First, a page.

Greek drama: can French Left copy Syriza's success?

By and

Sections of the Left in France greeted Syriza's triumph in the Greek elections on Sunday with great enthusiasm, with some hailing it as an “historic moment”. But the success of the Greek party, which unites various left-wing groups, has also highlighted the continuing divisions on the Left in France and its own failure to create a lasting electoral coalition. At the same time the challenges facing the new Syriza government, which is seeking to end austerity and renegotiate its debt burden with the EU and international bodies, underline the problems facing any left-wing administration in Europe. A key question is whether France's own socialist president, François Hollande, will now seize the opportunity to change economic direction and push the EU and Germany to back more growth-oriented policies. First, Mediapart's Stéphane Alliès, in Paris, examines how the French Left will react to the Greek results, then Brussels correspondent Ludovic Lamant wonders whether any truly left-wing policies can be carried out by national governments under current eurozone rules.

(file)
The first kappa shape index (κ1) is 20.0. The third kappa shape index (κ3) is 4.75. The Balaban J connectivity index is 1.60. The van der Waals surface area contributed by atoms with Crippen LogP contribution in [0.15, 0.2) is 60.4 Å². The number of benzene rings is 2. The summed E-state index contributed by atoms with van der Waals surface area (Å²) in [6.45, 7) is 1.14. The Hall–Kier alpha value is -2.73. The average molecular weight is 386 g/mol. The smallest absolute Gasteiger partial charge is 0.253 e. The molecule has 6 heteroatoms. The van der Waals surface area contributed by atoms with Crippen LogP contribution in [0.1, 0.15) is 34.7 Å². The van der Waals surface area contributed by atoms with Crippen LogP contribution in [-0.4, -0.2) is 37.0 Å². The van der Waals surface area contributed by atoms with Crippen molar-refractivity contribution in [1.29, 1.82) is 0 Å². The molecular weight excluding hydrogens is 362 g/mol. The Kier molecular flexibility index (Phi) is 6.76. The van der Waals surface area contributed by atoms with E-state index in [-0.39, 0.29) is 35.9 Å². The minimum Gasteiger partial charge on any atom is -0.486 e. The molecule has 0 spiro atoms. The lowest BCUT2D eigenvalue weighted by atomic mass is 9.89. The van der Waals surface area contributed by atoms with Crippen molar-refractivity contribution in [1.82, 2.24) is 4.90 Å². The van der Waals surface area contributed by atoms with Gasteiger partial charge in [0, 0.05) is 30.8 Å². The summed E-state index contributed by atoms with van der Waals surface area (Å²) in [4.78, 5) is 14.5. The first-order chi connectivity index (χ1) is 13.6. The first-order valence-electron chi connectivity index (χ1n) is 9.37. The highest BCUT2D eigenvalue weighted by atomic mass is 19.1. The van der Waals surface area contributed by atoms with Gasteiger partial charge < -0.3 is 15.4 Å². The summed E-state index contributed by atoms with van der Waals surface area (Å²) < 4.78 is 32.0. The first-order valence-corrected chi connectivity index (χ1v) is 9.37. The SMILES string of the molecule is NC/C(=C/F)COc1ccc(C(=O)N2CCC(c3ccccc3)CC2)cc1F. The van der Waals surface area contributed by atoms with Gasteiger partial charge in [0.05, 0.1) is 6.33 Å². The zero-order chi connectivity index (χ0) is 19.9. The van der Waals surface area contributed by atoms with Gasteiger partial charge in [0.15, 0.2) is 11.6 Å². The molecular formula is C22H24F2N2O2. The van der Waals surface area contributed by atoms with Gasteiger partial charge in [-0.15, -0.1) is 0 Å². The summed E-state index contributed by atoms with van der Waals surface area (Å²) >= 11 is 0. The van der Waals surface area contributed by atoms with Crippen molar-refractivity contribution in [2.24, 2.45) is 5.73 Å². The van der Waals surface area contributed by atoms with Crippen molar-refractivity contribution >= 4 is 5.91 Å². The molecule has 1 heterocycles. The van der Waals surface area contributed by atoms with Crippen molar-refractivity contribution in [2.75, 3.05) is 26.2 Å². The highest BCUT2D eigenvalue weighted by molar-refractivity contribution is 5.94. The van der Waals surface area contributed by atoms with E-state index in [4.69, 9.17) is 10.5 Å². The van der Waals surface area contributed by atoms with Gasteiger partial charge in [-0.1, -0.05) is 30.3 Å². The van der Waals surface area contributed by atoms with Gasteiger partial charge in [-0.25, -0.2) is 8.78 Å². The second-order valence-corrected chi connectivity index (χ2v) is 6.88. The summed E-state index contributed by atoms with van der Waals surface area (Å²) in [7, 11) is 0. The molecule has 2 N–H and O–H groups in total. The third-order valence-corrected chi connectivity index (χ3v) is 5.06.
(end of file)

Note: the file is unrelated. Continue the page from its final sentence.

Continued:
Reading articles is for subscribers only. Subscribe now.

The stunning election victory by the radical left Syriza party in Greece on Sunday has been greeted with delight by the radical left in France. Jean-Luc Mélenchon, founder of the Parti de Gauche, described it as an “historic moment” and quickly put the election result in a wider context. “Perhaps we will have the chance to remake Europe,” he told BFM TV. The national secretary of the French Communist Party, Pierre Laurent, said the victory held out “hope for all those who reject policies of austerity”.